A License to Steal?

Just as some businesses really focus on their clients, and others do not, some Attorney’s do a great job representing their clients and others prefer to use their “license to steal”.  Businesses that provide quality services should flourish, those that do not should be closed. This rule should also apply to the legal community.

Several clients have told us about retaining lawyers to help them with their loan modification, and after 4-6 months pass, still nothing has been done. When the bank is called to find out what’s happening, there is no record of any firm contacting the bank. Other clients report being charged for reading and sending emails or listening to a voice mail.

Below you will find details on filing a complaint against an Attorney that has either not provided you a legitimate service, or has simply overcharged for it. I also recommend filing a Rip Off Report as this often will show up in web searches.

Information about disputes with lawyers

All Arizona attorneys must follow the Rules of the Arizona Supreme Court, including the Rules of Professional Conduct contained in Rule 42. The Attorney/Consumer Assistance Program (A/CAP) acts as a central intake office for all inquiries concerning the conduct of attorneys in Arizona. At times,A/CAP can help resolve some disputes with attorneys before the filing of charges. Other, more serious matters are referred for investigation.

Here are a few examples of the kinds of conduct the State Bar has authority to investigate:

1. A lawyer does not do what he or she has promised or does not do it in a timely way.

2. A lawyer continually fails to respond to inquiries about the case, to tell you about court dates or to appear in court.

3. A lawyer lies or advises you or someone else to lie in the course of a case.

4. A lawyer represents you as well as another person whose interests conflict with yours.

5. A lawyer will not give you money he or she is holding on your behalf or will not give you a full written accounting.

You should also be aware of what the State Bar cannot do.

1. The State Bar cannot investigate complaints of malpractice or resolve legal issues.
2. The State Bar does not investigate complaints against judges. Complaints against Arizona judges should be referred to the Commission on Judicial Conduct, Phoenix, AZ, 602-542-5200.
3. The State Bar does not investigate complaints against lawyers who are not licensed in Arizona unless they are practicing law in Arizona. Complaints usually must be filed in the state where the lawyer is admitted.
4. The State Bar informally investigates complaints about non-lawyers and then refers appropriate complaints to other agencies for prosecution.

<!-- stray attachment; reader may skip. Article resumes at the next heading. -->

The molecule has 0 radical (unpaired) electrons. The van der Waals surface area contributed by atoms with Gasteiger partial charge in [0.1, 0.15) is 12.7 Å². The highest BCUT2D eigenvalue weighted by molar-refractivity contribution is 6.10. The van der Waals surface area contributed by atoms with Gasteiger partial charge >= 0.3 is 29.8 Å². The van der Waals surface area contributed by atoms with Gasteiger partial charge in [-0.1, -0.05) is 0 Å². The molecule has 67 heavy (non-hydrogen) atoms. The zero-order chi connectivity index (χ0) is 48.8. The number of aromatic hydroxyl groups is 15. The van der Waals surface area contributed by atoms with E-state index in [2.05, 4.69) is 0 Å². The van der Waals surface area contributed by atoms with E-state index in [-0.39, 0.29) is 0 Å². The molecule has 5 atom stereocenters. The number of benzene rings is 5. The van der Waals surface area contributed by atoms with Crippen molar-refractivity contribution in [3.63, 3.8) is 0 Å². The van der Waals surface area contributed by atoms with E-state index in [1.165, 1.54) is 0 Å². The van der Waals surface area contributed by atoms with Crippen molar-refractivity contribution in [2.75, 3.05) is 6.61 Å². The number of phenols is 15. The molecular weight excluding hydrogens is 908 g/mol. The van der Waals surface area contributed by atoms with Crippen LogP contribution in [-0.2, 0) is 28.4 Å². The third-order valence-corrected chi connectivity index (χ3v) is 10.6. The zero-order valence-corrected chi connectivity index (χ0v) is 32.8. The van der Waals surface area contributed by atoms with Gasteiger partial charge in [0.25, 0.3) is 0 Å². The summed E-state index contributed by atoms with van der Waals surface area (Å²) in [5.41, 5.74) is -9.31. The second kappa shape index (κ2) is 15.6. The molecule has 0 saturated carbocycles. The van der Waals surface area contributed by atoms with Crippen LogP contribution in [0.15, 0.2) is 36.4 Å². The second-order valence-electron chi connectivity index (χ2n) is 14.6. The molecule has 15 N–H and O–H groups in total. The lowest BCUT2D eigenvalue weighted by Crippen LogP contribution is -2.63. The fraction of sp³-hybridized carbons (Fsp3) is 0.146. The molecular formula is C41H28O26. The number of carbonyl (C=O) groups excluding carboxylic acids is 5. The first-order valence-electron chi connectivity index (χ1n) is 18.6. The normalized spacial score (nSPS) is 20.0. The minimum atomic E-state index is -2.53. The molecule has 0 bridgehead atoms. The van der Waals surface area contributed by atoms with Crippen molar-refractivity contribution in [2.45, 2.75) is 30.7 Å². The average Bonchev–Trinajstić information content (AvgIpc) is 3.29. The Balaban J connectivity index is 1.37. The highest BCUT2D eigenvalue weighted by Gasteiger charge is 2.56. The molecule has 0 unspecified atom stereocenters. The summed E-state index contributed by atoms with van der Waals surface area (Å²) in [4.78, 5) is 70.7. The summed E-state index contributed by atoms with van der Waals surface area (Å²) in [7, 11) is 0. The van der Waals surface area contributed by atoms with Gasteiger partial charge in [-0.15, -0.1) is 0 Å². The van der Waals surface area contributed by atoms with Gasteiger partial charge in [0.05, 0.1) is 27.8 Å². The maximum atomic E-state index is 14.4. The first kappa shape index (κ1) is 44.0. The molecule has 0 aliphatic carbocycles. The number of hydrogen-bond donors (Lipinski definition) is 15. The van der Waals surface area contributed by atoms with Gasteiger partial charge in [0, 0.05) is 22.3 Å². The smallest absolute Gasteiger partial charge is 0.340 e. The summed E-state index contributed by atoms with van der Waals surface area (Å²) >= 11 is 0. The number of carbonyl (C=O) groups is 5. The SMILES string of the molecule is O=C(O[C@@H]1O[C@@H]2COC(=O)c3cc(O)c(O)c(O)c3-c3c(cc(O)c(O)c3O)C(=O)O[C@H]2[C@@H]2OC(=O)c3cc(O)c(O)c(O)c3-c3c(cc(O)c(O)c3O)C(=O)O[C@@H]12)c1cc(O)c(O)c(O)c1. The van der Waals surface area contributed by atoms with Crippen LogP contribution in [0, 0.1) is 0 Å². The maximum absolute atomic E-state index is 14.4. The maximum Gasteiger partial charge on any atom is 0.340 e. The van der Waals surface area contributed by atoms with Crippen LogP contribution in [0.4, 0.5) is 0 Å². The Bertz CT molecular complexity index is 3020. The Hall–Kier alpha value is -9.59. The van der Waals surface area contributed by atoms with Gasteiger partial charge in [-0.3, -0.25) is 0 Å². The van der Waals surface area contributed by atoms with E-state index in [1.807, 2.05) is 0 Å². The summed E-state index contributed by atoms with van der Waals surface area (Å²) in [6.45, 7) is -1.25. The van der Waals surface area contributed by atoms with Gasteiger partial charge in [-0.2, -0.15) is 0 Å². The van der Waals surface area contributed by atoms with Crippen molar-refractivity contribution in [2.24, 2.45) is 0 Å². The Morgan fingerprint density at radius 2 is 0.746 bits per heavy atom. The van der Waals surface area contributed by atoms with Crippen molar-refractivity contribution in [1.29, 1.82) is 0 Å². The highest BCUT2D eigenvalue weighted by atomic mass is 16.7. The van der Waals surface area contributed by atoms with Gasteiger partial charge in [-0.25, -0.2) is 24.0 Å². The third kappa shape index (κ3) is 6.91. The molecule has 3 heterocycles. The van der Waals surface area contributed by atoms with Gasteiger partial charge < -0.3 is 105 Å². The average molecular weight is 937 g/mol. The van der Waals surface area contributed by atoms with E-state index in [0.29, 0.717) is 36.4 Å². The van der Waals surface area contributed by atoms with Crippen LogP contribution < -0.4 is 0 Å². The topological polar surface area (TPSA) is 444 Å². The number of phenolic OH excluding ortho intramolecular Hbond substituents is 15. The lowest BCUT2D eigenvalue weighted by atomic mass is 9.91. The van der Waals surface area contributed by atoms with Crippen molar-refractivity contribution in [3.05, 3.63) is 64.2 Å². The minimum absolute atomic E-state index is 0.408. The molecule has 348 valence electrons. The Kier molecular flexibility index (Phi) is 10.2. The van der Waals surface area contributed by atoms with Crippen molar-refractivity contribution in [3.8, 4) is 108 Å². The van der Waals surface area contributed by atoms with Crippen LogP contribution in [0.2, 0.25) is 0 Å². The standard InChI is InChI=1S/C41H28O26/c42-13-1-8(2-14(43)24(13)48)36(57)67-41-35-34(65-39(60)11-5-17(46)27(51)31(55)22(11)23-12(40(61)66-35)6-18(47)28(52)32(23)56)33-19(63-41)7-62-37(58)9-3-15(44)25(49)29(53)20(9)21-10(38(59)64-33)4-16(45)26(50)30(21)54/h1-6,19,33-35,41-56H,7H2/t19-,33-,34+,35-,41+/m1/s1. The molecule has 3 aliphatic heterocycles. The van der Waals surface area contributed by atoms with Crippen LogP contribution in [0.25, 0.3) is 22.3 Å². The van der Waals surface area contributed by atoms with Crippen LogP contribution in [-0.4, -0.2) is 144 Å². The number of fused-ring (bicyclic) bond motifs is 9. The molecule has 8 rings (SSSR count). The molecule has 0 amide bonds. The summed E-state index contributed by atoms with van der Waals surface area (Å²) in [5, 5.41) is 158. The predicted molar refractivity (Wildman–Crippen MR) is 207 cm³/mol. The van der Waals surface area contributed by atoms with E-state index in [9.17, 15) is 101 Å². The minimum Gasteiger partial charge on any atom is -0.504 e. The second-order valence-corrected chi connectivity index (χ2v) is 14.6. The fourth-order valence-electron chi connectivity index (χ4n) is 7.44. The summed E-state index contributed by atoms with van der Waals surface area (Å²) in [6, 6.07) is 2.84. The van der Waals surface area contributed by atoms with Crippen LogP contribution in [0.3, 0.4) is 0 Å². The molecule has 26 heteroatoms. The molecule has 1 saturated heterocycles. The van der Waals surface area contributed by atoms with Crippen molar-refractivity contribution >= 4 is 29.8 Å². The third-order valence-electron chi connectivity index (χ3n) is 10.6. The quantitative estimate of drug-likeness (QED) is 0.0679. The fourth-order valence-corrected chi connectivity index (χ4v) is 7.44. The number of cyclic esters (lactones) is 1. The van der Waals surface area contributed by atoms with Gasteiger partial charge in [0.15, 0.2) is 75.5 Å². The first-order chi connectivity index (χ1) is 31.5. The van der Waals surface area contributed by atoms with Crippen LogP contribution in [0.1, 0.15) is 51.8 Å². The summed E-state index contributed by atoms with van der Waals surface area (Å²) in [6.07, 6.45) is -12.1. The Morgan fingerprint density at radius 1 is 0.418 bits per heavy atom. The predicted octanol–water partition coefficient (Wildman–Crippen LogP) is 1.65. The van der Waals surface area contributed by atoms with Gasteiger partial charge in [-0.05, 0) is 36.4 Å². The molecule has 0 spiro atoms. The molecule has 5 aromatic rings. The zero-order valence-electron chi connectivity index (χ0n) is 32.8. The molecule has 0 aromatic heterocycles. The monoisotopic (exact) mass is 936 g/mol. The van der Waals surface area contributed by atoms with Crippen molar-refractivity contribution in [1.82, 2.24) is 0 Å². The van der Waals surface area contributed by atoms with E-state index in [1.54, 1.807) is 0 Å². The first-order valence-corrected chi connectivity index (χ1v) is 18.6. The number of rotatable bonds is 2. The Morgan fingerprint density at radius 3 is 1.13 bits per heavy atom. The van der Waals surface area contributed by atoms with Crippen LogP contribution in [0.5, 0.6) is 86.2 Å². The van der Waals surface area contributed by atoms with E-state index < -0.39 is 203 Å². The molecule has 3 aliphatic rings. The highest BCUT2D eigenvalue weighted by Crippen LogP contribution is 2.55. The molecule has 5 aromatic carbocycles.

5. To begin the discipline process, charges must be sent to the State Bar in writing.
A client has the right to end his/her relationship with a lawyer for any reason. However, not every reason is grounds for the Bar to discipline the attorney. Lawyers sometimes make mistakes that upset clients, but that do not constitute ethical violations. In addition, if there is a dispute over legal fees, the parties are encouraged to use the State Bar Fee Arbitration Program, which provides a low cost method for resolving fee disputes. The cost of legal services is generally left to an agreement between the lawyer and the client. Starting December 1, 2003, with very few exceptions, a written fee agreement will be required between a lawyer and client.
The State Bar may not give legal advice; however, they do ask that ethical violations be brought to their attention. What happens after a bar charge is filed?
If you file charges against a lawyer, State Bar counsel will review it to determine whether an investigation is appropriate. If an investigation is appropriate, a copy of what you have submitted will be sent to the lawyer, who will be asked to submit a written response to your charges. In most cases, you will receive a copy of that response and be given a chance to send additional information.
If your information does not meet the threshold for an investigation, you will be notified of that fact. A copy of the charges will be sent to the lawyer for informational purposes. If, after investigation, the State Bar determines that there is enough information to believe that the lawyer violated the ethics rules and there is clear and convincing evidence to show the violation, formal disciplinary charges may be filed against the lawyer. Under those circumstances, a hearing may be held, and you may be required to appear as a witness.